Susan's Blog

Saturday, February 26, 2011

The Life I Was Supposed To Have

The other day I had a call from the nurse at Nat’s school, asking me where were all the consent forms, the medical forms, the annual updating of Nat’s important info.  I had put that packet into his backpack, but apparently it never got to her.  This is because I did not tell anyone but Nat about that stuff, and so the information was left with him.  I guess I have my fantasies where Nat would actually remember on Monday — where he’d see the packet in his backpack and remember what I said about giving it to his teacher — and fish it out and hand it over.

This didn’t happen; what then went through his head when his hand brushed the packet as he pulled other things out of his backpack?

I will never know what went through his head, or what goes through his head.  I’ll never know what goes through anyone’s head, though.  But somehow with Nat it feels kind of painful.  Not always, just sometimes.  I suppose those wistful, grieving feelings will never quite disappear entirely.  I have to admit — me, the big champion of the Don’t Compare Doctrine — I look at Max and Ben and the entire tangible worlds they’ve created for themselves, quirky though they are, and I feel like, “God damnit, what Nat could have had, too!”  Here Max and now Ben have a few circles of friends, they make their own plans, they have their projects at home:  Ben is designing an adventure game using software called RPG Maker, about a boy wending his way through the Netherworlds, from Hell to Heaven.  It’s partly based on Dante’s Inferno (he’s actually read parts of it, at age 12), and on Celtic folklore (a favorite teacher did a unit on that last year).  He also draws dreamy, moody landscapes with vague threats on the horizon, that he posts on an art forum.  And he plays Little Big Planet II a lot, with Max or various friends.

Max is rendering the game Riven (part of the great Myst game series) into new software that — I think — will make it more 3D than it has been, and will also allow you to actually be in the game.  You can see its progress on this website.  Max also works 30 hours a week for this company, and of course has a serious relationship with Hannah, his girlfriend from high school.  He’s going to go to the Tisch School at NYU in the fall — this is his gap year.

So then there’s Nat.  People ask me, “How’s Nat?”  And I always try to think of what Nat, himself, is up to, rather than tell them about what I’m doing for him.  It is very tough.  I have to shift myself into NatMode, which is where I am released from the standards of the MainWorld, and I enter a realm of suspended judgment, where just about anything goes.  NatMode is comparable to when the boys were babies — I’m not saying Nat is like a baby, though — when the stuff you report on is milestones, rather than expressions of their personalities.  I used to crow about how “Maxie is walking at 10 months!”  Or “Nat first crawled at 7 months!”  Or “Benj is talking already! (but totally on his own terms…)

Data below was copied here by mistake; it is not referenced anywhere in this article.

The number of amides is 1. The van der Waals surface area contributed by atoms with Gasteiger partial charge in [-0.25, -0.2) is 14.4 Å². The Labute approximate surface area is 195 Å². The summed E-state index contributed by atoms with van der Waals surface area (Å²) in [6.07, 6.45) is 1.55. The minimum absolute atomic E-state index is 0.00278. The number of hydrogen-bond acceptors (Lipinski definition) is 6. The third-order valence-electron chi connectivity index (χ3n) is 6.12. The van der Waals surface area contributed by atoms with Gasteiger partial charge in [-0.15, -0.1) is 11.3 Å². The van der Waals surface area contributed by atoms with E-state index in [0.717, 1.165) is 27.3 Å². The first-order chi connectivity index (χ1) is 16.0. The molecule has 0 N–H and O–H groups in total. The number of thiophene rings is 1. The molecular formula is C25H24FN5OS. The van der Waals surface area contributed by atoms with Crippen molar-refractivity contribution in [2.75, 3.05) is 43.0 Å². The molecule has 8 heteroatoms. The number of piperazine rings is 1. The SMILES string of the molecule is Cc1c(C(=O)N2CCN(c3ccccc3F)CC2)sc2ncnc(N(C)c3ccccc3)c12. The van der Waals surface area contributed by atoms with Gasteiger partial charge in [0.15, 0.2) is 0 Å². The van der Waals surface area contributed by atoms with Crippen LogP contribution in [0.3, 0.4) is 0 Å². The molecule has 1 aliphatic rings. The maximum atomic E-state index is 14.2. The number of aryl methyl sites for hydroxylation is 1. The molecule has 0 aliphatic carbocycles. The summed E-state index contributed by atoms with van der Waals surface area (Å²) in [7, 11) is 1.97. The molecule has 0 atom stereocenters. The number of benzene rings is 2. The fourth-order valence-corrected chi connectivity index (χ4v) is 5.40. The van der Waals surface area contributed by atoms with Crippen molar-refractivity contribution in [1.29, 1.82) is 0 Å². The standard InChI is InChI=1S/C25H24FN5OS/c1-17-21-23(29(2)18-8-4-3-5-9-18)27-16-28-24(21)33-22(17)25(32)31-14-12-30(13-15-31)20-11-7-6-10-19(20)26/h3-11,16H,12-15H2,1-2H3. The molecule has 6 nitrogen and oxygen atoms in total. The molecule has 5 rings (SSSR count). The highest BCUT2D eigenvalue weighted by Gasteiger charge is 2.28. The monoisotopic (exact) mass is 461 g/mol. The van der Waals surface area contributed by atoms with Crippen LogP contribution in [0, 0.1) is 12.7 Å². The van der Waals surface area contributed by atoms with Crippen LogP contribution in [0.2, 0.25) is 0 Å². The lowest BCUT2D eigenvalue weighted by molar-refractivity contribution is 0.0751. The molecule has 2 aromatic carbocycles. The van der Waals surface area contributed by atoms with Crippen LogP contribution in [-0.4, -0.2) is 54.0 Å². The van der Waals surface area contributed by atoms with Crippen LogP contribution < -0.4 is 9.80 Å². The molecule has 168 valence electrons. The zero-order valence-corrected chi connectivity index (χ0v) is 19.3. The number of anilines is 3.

When people ask me about Nat, I think in blocks of how he spends his day.  There’s work:  Papa Gino’s, making boxes and delivering door coupons in the neighborhoods around the restaurant; serving lunch in his school cafeteria, that kind of thing.  He loves it, I say.  That is true.  When you ask him where he works, he can answer in a snap:  “PaGinos;” and “Make boxes.”  No thinking necessary; the words are right there.

I tell people he loves basketball and knows how to shoot baskets.  He loves the excitement of the crowd at the tournaments.  Gym noise does not bother him.  I tell people he is helpful at both of his homes — laundry, dishwasher, vacuuming — and so well-behaved and centered.  I like using words like “centered” rather than “well-behaved” because I like to get people thinking of him as an adult who is capable of things they may not be.  For instance, I don’t know if I’d describe myself as “centered;” active, yes, but centered?  Not that often.  I am able to focus on the boys, no problem, but most other things in my life take an effort of concentration and discipline.

But there, I guess I have given a list of Nat’s world just as I have given you a list of Max and Ben’s worlds.  Why do I feel differently about those lists?  I’m proud of all three.  I guess it’s just that sometimes, I’d like to see Nat’s list, how it would have compared to Max and Ben’s.  If I spell it out in words, the pride is no different.  The bragging, the crowing, is all there for all three of them.  But what?  What is it that’s different in Nat’s case?  Is it that he isn’t really given a choice in his world?  That everything he does was someone else’s idea.  I don’t know.   But in my quest to fully embrace disability, I see that I still have some work to do in terms of letting go completely the notion that This is Not the Life I Was Supposed To Have.


I know what you mean about bumping up against the grief … from time to time … it surfaces. But one thought jumped out for me … didn’t he choose basketball? in his own way? By you following through with what brings joy to him?

— added by Brenda (mamabegood) on Saturday, February 26, 2011 at 2:06 pm

I enjoy the authenticity and honesty of your writing. Your thoughts around grief and choice resonate with me as well.

— added by J. Lorraine Martin on Monday, March 7, 2011 at 2:35 pm